September 25th, 2017
by Alison DeLory, Director of Marketing and Communications
In Yann Martel’s book Life of Pi (2001), the main character, Pi, is lost at sea. He drifts along in an inhospitable raft, battling exposure, dehydration, starvation, and death at the hands of the zoo animals he’s with. More dangerous still, Pi is losing hope. Then an island appears. Miraculously, it contains sources of fresh water. There are edible plants and fruits, and soft furry animals (meerkats) to befriend. The island fortifies Pi. He rebuilds his strength and regains health, but more importantly, he rediscovers faith in himself and his planet.
Substitute meerkats for horses and it’s possible Martel was describing Sable Island and the effect it has on those who visit it.
I had the rare privilege of traveling with an Adventure Canada expedition to Sable Island aboard the Ocean Endeavour this month (July 2017). I traveled with almost 200 other passengers and expedition team members, plus close to 100 crew members from 17 countries. Our guides were some of the most interesting people I’ve ever met, among them many ‘ists’: ecologists, archaeologists, biologists, botanists and hardcore horse enthusiasts. There were also oceanographers, engineers, historians, students, musicians and visual artists. All of them shared their talents and tales at scheduled talks and more casually over meals. We were an eclectic group with one thing in common: a shared passion for preserving and protecting Sable Island, and an innate and insatiable curiosity about this crooked smile-shaped sandbar in the North Atlantic. We care deeply about its historical, environmental and scientific significance and for many people, coming here has been a lifelong dream they’re now able to realize since Sable Island became a National Park Preserve in 2014 and limited Marine-based tourism is being offered.
There aren’t roads or sidewalks on Sable Island, only narrow footpaths through the ground cover that the horses have trodden on their regular journeys to drink from the island’s freshwater ponds. Though small communities of walrus hunters, lighthouse keepers, and search-and-rescue teams lived here in the past, today there aren’t remaining buildings save for the main station. It’s now a research and weather station with lodgings for the handful of Parks Canada employees and researchers who stay here temporarily. Nor are there forests — there is but one stubby pine tree that managed to root in Sable’s sand. The effect is sweeping vistas of meadows, dunes, and beaches as far as the eye can see, always dotted by the 400 or so horses that roam freely on this narrow, approximately 40-km long stretch of sand.
Our first day ashore was clear, bright and warm, a day so idyllic it was hard to believe it wasn’t a dream. My group hiked up Bald Dune, which offers the island’s highest perch and some of its best views. The climb is short but challenging due to the shifting sand and a hush fell upon our group as we ascended. The Ipswich Sparrows, which nest only on Sable Island, flitted and chirped around us.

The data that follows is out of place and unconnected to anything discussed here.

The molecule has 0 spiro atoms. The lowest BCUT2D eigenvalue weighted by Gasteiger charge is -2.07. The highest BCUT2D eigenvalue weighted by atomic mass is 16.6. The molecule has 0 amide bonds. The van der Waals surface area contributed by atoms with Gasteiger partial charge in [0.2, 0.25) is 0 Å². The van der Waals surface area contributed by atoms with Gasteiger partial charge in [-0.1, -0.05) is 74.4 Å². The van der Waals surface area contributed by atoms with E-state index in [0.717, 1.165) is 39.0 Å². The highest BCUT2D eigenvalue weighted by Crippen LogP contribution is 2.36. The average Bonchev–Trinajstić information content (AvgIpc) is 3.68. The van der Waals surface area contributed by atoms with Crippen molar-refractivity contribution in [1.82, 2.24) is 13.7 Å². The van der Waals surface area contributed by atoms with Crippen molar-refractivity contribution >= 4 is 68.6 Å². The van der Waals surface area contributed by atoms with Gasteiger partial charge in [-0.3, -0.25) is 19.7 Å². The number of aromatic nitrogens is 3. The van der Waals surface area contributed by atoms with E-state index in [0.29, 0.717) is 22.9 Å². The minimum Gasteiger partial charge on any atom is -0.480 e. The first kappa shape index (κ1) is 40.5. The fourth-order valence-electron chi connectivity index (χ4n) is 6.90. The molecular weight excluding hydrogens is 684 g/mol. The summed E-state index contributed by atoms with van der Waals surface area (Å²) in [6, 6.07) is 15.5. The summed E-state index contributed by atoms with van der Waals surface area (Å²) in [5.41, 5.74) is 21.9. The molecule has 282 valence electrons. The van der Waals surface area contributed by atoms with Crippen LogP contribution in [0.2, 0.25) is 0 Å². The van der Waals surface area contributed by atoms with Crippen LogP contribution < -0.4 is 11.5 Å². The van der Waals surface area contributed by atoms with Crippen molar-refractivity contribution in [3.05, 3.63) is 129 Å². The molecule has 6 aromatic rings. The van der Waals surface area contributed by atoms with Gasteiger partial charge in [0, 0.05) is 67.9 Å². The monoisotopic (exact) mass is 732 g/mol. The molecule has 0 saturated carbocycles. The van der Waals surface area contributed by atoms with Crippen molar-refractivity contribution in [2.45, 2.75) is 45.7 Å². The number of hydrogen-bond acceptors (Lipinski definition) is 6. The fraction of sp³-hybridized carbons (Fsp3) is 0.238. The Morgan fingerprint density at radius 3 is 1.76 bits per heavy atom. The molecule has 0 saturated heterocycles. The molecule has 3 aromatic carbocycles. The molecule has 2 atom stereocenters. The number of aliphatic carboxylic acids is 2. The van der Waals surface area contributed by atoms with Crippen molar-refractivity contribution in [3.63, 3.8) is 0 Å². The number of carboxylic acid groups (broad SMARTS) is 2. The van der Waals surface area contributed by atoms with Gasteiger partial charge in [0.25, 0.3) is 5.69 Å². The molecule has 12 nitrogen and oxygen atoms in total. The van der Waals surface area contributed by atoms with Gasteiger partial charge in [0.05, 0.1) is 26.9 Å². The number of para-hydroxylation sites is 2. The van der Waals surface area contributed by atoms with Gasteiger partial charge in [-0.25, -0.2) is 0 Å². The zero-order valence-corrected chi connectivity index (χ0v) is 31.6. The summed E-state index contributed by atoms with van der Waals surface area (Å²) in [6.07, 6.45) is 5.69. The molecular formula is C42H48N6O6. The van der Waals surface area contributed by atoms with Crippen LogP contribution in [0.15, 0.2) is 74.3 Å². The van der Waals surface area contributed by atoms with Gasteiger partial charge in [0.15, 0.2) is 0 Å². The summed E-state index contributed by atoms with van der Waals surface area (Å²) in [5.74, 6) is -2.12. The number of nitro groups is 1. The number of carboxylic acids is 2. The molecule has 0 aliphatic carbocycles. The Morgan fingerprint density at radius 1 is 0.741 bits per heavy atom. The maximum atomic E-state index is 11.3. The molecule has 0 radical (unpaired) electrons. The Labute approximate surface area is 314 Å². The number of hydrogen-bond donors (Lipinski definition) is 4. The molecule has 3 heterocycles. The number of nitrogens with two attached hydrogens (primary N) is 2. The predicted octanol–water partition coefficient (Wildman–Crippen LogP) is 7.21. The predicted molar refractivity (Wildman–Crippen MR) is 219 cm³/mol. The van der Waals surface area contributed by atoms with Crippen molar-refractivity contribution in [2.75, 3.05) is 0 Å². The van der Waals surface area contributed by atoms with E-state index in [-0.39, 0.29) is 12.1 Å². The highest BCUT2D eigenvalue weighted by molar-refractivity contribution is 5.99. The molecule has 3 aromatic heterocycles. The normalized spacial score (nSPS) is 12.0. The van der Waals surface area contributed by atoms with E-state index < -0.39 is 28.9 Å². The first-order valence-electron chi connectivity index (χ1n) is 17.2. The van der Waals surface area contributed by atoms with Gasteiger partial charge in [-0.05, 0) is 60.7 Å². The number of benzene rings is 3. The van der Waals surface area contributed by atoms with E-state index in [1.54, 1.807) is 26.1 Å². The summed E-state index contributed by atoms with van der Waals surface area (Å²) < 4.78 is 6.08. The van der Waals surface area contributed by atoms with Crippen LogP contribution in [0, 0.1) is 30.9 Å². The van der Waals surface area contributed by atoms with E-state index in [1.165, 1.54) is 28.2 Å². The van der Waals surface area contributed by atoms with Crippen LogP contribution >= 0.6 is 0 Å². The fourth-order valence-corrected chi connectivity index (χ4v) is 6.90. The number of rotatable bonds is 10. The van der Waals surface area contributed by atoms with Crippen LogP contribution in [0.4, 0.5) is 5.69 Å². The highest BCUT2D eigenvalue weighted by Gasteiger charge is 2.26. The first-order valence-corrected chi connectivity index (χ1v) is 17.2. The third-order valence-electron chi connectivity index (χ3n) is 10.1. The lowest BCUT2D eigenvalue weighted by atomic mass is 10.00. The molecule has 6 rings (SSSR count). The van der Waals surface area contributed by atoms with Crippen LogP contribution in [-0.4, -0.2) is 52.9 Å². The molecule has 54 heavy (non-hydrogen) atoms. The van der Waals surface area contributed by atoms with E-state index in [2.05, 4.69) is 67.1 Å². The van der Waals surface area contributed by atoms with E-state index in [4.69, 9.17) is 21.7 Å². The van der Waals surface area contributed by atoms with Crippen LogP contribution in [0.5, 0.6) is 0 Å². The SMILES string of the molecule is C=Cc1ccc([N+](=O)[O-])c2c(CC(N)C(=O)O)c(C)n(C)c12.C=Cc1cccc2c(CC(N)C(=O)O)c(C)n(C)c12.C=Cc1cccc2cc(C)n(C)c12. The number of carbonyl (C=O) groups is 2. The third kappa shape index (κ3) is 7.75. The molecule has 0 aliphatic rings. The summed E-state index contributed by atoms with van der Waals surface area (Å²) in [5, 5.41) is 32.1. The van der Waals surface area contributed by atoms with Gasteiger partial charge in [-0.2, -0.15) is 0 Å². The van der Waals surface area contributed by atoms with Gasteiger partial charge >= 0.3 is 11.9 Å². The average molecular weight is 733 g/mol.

After pausing to drink it all in, we then headed back through Marram grass, past clusters of two or three horses, towards a pond crowded with irises and yellow water lilies. From there we meandered over to South Beach, trailed by a curious stallion that ditched us for a group of grey seals lolling near the water. He dropped onto his back and kicked his legs into the air as he rolled about in the damp sand, scratching his back, putting on a show for us. The seals slid into the water on their fat bellies, then watched the horse as waves crashed over their bobbing heads.
Days two and three were foggy and intermittently rainy, a challenging day for photographers but not unexpected weather for Sable Island in July. The mist held its own mystique and I had the honour of walking with Dennis Minty, an esteemed biologist and nature photographer. He taught us about finding beauty and contrast in muted skies, and to remember that every good photo needs a beginning, middle, and end. He also reminded us that talent is over-rated while practice is under-rated. The writer in me could relate.
Day four was again clear and warm and on our final visit, we walked along the western tip on our own, promising to stick to the beach and not crest the dunes where the horses roamed and the terms nested. We were treated to excellent weather and many seal and horse sightings, including my personal trip highlight — watching a group of horses run wild and free through the grass.
At the end of each day we gathered for the day’s debriefing and the mood amongst our group seemed electrically charged. We bonded with the joy and excitement of sharing our experience, forming new friendships with one another, and being friends of Sable Island. Renewed like Pi, ready to go forth with hopefulness and commitment. That’s the power of Sable Island.